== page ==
Teaching Kids Awareness About Social Issues
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Everything in our world today is accessible with a click of a mouse or a push of a button. Nothing is off limits it seems. Thus teaching our children about social issues and having them aware of things we as parents want them to be aware of is a much more challenging thing than it used to be. We, as the adult in charge of the family, do not have the control to limit what our kids know and see anymore. Even if our child might not have an iPad or a smart phone allowing them to see everything, their friend or acquaintance probably does.
So how do we teach our kids about the things going on? An important part of that is to remove the word "kid" from our vocabulary and just put all the cards on the table, no topic is off limits. Of course, you would not have a conversation with a five year old about AIDS or HIV or school shootings like you would with any fifteen year old, but just because the eight-year-old is younger does not mean they do not have valid questions, comments and thoughts about things that are happening in the world around them.
So allow whatever is out there to be an alley way to good thoughtful discussion, not a dead end street into shutting them down. When opportunities arise, such as when a catastrophe should unfortunately happen, get out your laptop, sit down with your kid and start a genuine conversation with them about how they feel about what is going on. Many times they will surprise you with their views, their genuine innocence about things and they can teach us, the adults, sometimes a thing or two at the same time. Don't be afraid to dig in deep and discuss the hard issues. If you do not, someone else probably will, even if it is a teacher or worse, a misinformed friend or buddy, so find out first-hand what they think and then you have the opportunity to truly converse.
Your opinion isn't final
Remember when talking about social issues with your kids, you have to accept and appreciate that they have a brain and opinions, even if those opinions are not yours. Your opinions are probably not going to always match up with people you discuss things with, so don't make your child ever feel that they are "wrong" for the way they think. Listen intently to what they say and why they say it before you start to throw in your two cents worth or perhaps try to convince them that what they think isn't right. Allow them to have the safety to discuss issues openly with you. But if you tell them their opinion and views matter, make sure to follow through with it – don't let it just be lip service or they will shut down the conversations when they know you don’t mean what you say.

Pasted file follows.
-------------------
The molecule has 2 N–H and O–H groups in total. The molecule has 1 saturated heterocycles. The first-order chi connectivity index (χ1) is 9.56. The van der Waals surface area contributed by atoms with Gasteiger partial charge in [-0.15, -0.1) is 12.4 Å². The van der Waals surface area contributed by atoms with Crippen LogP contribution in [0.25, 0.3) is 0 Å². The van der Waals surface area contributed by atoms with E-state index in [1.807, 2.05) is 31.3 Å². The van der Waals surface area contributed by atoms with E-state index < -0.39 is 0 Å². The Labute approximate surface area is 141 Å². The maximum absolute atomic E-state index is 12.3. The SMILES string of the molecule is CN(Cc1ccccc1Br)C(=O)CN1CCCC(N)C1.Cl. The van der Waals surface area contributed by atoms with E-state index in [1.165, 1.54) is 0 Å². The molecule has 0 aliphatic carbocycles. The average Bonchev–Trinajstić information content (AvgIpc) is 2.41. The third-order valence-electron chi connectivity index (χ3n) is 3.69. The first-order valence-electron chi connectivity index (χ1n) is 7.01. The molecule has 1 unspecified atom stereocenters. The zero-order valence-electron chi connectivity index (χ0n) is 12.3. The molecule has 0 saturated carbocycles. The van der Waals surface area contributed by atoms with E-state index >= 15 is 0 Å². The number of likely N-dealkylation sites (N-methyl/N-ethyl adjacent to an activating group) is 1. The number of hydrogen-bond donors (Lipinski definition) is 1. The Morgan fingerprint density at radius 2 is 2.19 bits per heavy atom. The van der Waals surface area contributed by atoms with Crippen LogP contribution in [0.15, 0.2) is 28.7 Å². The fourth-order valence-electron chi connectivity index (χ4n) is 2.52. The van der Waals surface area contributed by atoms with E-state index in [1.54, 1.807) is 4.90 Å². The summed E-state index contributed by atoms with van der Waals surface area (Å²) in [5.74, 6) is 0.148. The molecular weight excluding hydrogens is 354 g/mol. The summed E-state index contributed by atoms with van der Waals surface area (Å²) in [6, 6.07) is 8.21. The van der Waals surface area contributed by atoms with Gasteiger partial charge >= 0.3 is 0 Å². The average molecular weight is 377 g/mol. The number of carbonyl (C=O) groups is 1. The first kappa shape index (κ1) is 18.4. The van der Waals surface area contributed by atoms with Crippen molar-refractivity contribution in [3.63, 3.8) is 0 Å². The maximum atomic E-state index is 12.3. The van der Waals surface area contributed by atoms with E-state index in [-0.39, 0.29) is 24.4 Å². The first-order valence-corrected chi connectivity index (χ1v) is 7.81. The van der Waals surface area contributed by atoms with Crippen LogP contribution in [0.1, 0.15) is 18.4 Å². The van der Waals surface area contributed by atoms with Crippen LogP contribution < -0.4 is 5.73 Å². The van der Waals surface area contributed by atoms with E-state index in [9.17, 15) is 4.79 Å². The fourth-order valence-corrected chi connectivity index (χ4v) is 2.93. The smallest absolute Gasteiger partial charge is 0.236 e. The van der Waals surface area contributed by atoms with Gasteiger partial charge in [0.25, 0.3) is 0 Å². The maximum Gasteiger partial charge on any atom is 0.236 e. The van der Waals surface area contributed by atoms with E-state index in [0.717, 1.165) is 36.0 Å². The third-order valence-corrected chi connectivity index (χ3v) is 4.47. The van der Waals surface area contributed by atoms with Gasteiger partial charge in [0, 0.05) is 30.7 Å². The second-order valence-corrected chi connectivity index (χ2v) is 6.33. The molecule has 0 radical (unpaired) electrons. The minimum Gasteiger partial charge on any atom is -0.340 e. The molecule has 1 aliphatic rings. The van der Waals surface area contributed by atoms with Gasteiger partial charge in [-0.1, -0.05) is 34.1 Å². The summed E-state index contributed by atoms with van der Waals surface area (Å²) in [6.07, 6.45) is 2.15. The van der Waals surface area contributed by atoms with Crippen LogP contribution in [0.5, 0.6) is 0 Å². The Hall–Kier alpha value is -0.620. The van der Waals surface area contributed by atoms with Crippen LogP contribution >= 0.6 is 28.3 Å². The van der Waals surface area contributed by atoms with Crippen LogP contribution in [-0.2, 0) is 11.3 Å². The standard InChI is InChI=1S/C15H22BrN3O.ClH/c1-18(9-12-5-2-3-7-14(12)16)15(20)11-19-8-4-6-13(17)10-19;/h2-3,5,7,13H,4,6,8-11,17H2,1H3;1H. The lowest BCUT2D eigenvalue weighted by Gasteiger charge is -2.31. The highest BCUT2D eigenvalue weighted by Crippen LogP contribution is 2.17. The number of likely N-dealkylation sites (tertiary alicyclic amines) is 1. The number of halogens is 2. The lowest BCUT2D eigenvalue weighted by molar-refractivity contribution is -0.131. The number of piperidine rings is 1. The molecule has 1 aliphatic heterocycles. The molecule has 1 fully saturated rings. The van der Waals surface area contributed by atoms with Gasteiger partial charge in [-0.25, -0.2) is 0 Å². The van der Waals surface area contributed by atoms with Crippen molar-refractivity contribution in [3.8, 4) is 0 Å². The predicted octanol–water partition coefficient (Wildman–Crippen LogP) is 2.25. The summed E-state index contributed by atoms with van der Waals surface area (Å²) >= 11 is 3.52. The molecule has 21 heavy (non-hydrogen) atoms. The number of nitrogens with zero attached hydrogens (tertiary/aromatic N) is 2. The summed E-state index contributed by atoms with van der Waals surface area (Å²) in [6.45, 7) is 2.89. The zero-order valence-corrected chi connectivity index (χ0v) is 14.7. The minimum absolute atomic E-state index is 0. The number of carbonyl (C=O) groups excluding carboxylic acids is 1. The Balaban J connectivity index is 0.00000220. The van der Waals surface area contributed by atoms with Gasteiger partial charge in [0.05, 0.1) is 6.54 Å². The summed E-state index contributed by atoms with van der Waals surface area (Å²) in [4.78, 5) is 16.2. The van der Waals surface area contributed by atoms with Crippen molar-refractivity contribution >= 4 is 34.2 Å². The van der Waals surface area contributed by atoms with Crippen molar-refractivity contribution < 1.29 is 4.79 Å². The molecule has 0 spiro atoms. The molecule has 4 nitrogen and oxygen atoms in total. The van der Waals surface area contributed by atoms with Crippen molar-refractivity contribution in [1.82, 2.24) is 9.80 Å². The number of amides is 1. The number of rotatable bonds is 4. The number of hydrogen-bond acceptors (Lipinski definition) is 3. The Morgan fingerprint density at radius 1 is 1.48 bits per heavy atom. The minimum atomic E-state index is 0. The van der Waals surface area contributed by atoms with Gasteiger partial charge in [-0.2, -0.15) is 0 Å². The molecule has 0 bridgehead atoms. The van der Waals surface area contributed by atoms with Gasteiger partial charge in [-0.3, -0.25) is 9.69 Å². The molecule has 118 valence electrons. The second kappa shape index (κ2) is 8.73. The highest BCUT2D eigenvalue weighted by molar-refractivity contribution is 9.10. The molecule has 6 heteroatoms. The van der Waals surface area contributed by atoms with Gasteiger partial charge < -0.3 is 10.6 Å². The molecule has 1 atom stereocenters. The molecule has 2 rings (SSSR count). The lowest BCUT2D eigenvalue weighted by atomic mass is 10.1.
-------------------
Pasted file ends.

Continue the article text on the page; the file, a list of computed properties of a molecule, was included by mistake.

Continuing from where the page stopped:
Watch the news together
Back in the 60s, dad would come home from work and many times he and mom would sit and watch the evening news together at 18:00 maybe before or after dinner and the kids would play and never be involved. Today, with the aid of DVR's we can watch things whenever we chose, and the news should be no exception. No longer do we have to catch it at 23:00 and maybe miss it because we went to bed before it came on. We have the luxury of viewing it when we have time, or even watching two or three days’ worth at a time if we want. And it opens up a whole different way of viewing with our children, whether it be we, as the adult, watch the entire show and perhaps re-view a certain important story we want to discuss with our children, or just watch the whole showing with our family, but with the beauty of a DVR, we can eliminate commercials so a half hour can be cut down to a 20 minute show, leaving more time in our day to talk about interesting stories we have seen.
The biggest thing to remember is no matter how big or small the story, or big or small the kid, anytime you open up a discussion between you, it is time well spent – as you are sharing and focusing on each other. Never forget that learning is a two way street, you to them and you from them as well.
Author Pam Johnson is a psychologist who studies the effects of the media on social issues. She also enjoys blogging and is a contributing writer for http://www.bestpsychologyschoolsonline.com/